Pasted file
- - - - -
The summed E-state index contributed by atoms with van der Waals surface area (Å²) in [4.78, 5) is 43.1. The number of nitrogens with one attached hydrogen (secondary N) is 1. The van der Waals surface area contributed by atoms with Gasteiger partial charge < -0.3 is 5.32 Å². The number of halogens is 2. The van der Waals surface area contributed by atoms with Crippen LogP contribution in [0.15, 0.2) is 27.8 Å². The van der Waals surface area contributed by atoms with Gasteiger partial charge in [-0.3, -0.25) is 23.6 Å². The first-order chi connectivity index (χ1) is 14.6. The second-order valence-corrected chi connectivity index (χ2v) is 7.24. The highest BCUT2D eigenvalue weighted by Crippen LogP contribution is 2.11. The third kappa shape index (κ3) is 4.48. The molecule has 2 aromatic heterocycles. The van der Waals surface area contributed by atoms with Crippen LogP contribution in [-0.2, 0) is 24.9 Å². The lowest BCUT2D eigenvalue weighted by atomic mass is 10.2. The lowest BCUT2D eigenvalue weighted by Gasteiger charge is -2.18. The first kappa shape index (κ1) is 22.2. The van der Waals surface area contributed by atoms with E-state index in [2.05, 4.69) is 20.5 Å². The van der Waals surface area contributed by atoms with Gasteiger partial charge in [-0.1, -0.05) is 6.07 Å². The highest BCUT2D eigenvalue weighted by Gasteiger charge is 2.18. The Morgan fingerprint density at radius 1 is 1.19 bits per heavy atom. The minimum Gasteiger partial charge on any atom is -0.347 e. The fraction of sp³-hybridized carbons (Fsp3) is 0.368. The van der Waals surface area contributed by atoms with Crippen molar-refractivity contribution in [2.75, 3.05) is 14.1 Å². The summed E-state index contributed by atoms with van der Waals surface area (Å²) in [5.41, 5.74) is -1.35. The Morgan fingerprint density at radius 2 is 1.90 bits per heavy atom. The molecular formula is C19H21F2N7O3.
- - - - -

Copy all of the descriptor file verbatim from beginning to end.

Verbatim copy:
The summed E-state index contributed by atoms with van der Waals surface area (Å²) in [4.78, 5) is 43.1. The number of nitrogens with one attached hydrogen (secondary N) is 1. The van der Waals surface area contributed by atoms with Gasteiger partial charge < -0.3 is 5.32 Å². The number of halogens is 2. The van der Waals surface area contributed by atoms with Crippen LogP contribution in [0.15, 0.2) is 27.8 Å². The van der Waals surface area contributed by atoms with Gasteiger partial charge in [-0.3, -0.25) is 23.6 Å². The first-order chi connectivity index (χ1) is 14.6. The second-order valence-corrected chi connectivity index (χ2v) is 7.24. The highest BCUT2D eigenvalue weighted by Crippen LogP contribution is 2.11. The third kappa shape index (κ3) is 4.48. The molecule has 2 aromatic heterocycles. The van der Waals surface area contributed by atoms with Crippen LogP contribution in [-0.2, 0) is 24.9 Å². The lowest BCUT2D eigenvalue weighted by atomic mass is 10.2. The lowest BCUT2D eigenvalue weighted by Gasteiger charge is -2.18. The first kappa shape index (κ1) is 22.2. The van der Waals surface area contributed by atoms with E-state index in [2.05, 4.69) is 20.5 Å². The van der Waals surface area contributed by atoms with Gasteiger partial charge in [-0.1, -0.05) is 6.07 Å². The highest BCUT2D eigenvalue weighted by Gasteiger charge is 2.18. The Morgan fingerprint density at radius 1 is 1.19 bits per heavy atom. The minimum Gasteiger partial charge on any atom is -0.347 e. The fraction of sp³-hybridized carbons (Fsp3) is 0.368. The van der Waals surface area contributed by atoms with Crippen molar-refractivity contribution in [2.75, 3.05) is 14.1 Å². The summed E-state index contributed by atoms with van der Waals surface area (Å²) in [5.41, 5.74) is -1.35. The Morgan fingerprint density at radius 2 is 1.90 bits per heavy atom. The molecular formula is C19H21F2N7O3.